Skip to main content

See also:

Take a dangerous hallucinogenic journey with Charlie Countryman

Charlie Countryman


Despite his recent issues, there is no arguing that Shia LeBeouf has had an amazing career through the years starring in two blockbuster franchises with Transformers and Indiana Jones. Lately he seems to be focusing on more independent smaller films like his latest Charlie Countryman. The film sports an impressive cast including Evan Rachel Wood, Mads Mikkelsen, Rupert Grint, Vincent D’Onofrio, and Melissa Leo alongside LeBeouf, but does it have the story to back it up?

Official Image
Millennium Entertainment

Charlie Countryman follows a young man whose late mother appears to him in a vision, telling him to go to Bucharest. But when he meets a fellow passenger, it leads him to meet a young woman whom he falls head over heels in love with, but a vicious gangster has already laid claim to her and has no intention of letting her go. Determined to protect her, Charlie enters into the hallucinatory, Romanian underworld filled with violence and, strangely enough, love. The first half of this movie is pretty slow and seems a bit all over the place. The performances are all great, but don’t help much in the mess of the storytelling. Thankfully about halfway through it tries to get some focus and become a strange, yet intriguing love story with a thriller twist. Despite the strange fantasy style elements the film managed to tell a pretty intriguing story. The cast all bring something unique to their roles to help them to stand out a bit more than just random characters, but never so much that makes them over the top. LeBeouf is really a great gets a chance to really showcase a wide range of emotions in this film easily delivering one of his best performances to date. While the story moves well enough in an interesting direction once things get going it still never really finds a definitive direction. As it makes its way to the climax and begins to pick up the ending of the film takes some turns that are cohesive to where it was trying to get to despite some bumps in the road.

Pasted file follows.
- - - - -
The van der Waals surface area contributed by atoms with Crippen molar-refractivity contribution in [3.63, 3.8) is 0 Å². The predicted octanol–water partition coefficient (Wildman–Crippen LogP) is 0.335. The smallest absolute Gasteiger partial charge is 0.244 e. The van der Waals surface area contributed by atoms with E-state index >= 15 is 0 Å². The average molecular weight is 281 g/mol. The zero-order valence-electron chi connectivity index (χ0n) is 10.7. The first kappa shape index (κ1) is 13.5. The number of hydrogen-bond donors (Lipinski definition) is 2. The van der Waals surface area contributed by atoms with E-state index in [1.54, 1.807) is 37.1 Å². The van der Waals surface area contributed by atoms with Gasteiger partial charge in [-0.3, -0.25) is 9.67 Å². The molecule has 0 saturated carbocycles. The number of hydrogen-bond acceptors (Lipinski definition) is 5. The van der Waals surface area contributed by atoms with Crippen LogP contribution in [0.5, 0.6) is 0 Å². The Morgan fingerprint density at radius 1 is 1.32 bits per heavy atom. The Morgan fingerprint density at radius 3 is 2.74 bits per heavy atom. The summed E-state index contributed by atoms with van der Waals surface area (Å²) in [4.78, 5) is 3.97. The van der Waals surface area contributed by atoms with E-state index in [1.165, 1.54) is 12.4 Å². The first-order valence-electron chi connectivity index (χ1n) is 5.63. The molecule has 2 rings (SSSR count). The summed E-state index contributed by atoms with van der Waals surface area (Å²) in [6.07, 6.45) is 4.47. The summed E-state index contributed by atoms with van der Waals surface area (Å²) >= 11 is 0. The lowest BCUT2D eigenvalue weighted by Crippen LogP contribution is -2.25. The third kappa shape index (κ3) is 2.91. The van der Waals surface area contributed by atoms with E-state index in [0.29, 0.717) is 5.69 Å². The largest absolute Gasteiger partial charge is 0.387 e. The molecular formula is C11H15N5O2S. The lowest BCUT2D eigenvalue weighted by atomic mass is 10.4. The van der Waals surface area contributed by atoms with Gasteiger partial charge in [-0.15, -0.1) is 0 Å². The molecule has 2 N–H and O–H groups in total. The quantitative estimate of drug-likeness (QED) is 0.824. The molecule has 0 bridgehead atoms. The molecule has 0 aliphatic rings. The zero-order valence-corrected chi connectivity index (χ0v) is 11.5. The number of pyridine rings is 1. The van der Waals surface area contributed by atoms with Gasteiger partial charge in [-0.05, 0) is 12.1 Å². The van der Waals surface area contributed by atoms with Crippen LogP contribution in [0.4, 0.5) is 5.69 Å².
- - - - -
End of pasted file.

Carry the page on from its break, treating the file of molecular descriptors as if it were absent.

This is one of those films that plays a bit artsy during the first half and will likely lose some viewers, but once it gets over itself it manages to deliver a decent dangerous love triangle. LeBeouf has had his troubles, but has done a successful job in shedding his child actor persona with roles like this and there is no denying he has talent, but sadly most may not give him the chance and will be missing out on an interesting film and a great performance.